officially discontinued on May 14, 1987, not October 25 as stated.
However the actual last run had taken place on April 6, due to
deteriorating track conditions.
The train was reinstated on July 18,
1989 as reported in the article.
4. New York -Detroit via Canada:
There are differences of opinion
here. One article says that the Niagara Rainbow began service,
with that name, on October
31,1974. However Amtraks timetables
are as stated
in the article, i.e. the name Empire State Express
was still used until April 25, 1976. Service west
is said to have been discontinued on October 1,
1978, before the train was routed to (or through) Niagara Falls
N.Y. on October 29. Can any member help to clarify these dates?
Mr. Mark Paul points outthat there was one other international
passenger train that ran until April
30,1971; Burlington Northerns
trains 47 and 48 operated between Grand Forks and Winnipeg until
that date. He also says that the Amtrak bus connecting Vancouver
with the Coast Starlight was not discontinued when the Mount
Baker International went into service. This bus still operates.
TWO MORE CANADIAN RAILWAY STAMPS
A series of ten stamps has been issued by Canada Post to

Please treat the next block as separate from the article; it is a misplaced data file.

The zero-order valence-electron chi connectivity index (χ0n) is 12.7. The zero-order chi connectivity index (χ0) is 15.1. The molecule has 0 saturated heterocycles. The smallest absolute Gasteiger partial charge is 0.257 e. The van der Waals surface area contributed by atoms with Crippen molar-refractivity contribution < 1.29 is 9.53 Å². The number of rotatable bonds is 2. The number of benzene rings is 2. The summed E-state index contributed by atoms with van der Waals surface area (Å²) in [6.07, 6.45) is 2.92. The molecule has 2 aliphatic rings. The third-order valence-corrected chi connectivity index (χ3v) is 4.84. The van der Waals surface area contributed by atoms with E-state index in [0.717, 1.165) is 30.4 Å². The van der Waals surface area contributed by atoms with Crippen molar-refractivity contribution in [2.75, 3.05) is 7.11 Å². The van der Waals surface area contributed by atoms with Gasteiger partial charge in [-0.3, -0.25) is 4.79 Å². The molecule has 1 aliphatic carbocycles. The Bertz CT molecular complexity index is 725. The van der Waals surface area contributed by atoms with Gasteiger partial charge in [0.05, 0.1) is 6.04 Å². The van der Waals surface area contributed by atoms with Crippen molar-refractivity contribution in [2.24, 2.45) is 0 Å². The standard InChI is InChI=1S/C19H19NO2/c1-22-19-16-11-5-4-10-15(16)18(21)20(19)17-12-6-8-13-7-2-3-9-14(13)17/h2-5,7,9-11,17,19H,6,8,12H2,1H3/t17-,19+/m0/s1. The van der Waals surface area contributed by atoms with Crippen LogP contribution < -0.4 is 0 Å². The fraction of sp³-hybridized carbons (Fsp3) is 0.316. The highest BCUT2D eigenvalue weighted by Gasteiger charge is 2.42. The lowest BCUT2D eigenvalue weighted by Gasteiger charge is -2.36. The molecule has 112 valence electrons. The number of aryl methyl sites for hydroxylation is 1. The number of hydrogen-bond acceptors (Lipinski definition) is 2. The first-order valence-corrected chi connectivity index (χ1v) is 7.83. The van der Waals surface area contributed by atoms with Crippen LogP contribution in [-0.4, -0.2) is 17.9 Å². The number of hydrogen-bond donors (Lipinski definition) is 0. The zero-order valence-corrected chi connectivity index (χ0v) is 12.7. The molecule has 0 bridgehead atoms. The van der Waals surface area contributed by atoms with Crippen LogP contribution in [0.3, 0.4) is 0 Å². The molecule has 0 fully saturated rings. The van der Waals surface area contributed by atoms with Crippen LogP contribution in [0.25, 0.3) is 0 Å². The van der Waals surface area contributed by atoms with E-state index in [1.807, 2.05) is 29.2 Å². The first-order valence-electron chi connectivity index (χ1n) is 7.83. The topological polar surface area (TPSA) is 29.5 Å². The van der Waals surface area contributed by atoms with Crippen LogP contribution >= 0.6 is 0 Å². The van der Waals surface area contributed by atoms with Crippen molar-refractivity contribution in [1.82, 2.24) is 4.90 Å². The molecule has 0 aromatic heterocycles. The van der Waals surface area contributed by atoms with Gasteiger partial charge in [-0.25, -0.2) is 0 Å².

commemorate 100 years
of the Cinema in Canada. The first and
in this series show steam locomotives. The first movie
in Canada was made in France and was entitled
L Arrivee dun Train En Gare (Arrival of a Train in a Station).
The film depicted a train arriving at the Lyon-Penache station in
France, passengers boarding and the train leaving.
It was first
RAIL CANADIEN – 455
shown, in Montreal, on June 27, 1896. Fortunately the film has
survived (unlike many early movies) and a scene from it appears
on the stamp.
The last stamp in the series shows a scene from The
Fox, made in 1982. In this scene a steam locomotive is
approaching a group of horses.
The issue of these stamps brings to more than fifty the total
of Canadian stamps, between 1860 and 1996, that have showed
railway subjects. An article about this
is planned for Canadian Rail
UNION PACIFIC BIDS FOR MEXICAN RAILWAYS
The Union Pacific Railroad isjoining Mexican conglomerate
SA to bid for part of Mexicos national railway
company which is being privatized.
The line they aim to buy links
Mexico City with Nuevo Laredo. which
is adjacent to Laredo,
The line is expected to attract fierce bidding when it is
auctioned this year. A total
of 82 foreign and Mexican corporations
to· participate in the privatization of three trunk lines
and concessions on dozens
of short-line railways, including 16,000
(Globe and Mail)
CAPITALISM RIDES TO RESCUE OF MOSCOWS
Sixty years after Stalin completed one of the biggest
artistic and engineering feats
of the Soviet Union, Moscows
venerable Metro is being dragged into the post-Communist era.